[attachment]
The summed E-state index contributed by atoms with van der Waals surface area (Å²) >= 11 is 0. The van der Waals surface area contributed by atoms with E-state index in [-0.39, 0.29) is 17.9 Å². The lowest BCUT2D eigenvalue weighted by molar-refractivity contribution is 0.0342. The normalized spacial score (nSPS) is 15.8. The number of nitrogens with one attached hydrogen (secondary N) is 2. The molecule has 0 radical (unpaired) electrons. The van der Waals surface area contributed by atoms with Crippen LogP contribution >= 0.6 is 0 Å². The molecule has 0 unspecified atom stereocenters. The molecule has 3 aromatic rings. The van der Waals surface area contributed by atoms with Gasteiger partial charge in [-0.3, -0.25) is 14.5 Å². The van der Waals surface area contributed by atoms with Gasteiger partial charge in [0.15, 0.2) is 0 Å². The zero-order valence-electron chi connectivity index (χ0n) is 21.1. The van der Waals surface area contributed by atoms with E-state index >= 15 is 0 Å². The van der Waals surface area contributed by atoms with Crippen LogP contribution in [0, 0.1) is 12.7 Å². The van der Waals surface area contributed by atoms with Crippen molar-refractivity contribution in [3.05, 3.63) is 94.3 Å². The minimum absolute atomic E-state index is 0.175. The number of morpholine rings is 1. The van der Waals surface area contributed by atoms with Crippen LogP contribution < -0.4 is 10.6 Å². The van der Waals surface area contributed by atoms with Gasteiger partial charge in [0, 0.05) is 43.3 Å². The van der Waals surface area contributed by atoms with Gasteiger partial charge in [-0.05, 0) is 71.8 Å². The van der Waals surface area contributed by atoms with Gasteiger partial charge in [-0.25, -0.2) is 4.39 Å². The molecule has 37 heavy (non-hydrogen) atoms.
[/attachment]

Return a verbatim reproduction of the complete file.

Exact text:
The summed E-state index contributed by atoms with van der Waals surface area (Å²) >= 11 is 0. The van der Waals surface area contributed by atoms with E-state index in [-0.39, 0.29) is 17.9 Å². The lowest BCUT2D eigenvalue weighted by molar-refractivity contribution is 0.0342. The normalized spacial score (nSPS) is 15.8. The number of nitrogens with one attached hydrogen (secondary N) is 2. The molecule has 0 radical (unpaired) electrons. The van der Waals surface area contributed by atoms with Crippen LogP contribution >= 0.6 is 0 Å². The molecule has 0 unspecified atom stereocenters. The molecule has 3 aromatic rings. The van der Waals surface area contributed by atoms with Gasteiger partial charge in [-0.3, -0.25) is 14.5 Å². The van der Waals surface area contributed by atoms with Gasteiger partial charge in [0.15, 0.2) is 0 Å². The zero-order valence-electron chi connectivity index (χ0n) is 21.1. The van der Waals surface area contributed by atoms with E-state index >= 15 is 0 Å². The van der Waals surface area contributed by atoms with Crippen LogP contribution in [0, 0.1) is 12.7 Å². The van der Waals surface area contributed by atoms with Crippen molar-refractivity contribution in [3.05, 3.63) is 94.3 Å². The minimum absolute atomic E-state index is 0.175. The number of morpholine rings is 1. The van der Waals surface area contributed by atoms with Crippen LogP contribution < -0.4 is 10.6 Å². The van der Waals surface area contributed by atoms with Gasteiger partial charge in [0, 0.05) is 43.3 Å². The van der Waals surface area contributed by atoms with Gasteiger partial charge in [-0.05, 0) is 71.8 Å². The van der Waals surface area contributed by atoms with Gasteiger partial charge in [-0.25, -0.2) is 4.39 Å². The molecule has 37 heavy (non-hydrogen) atoms.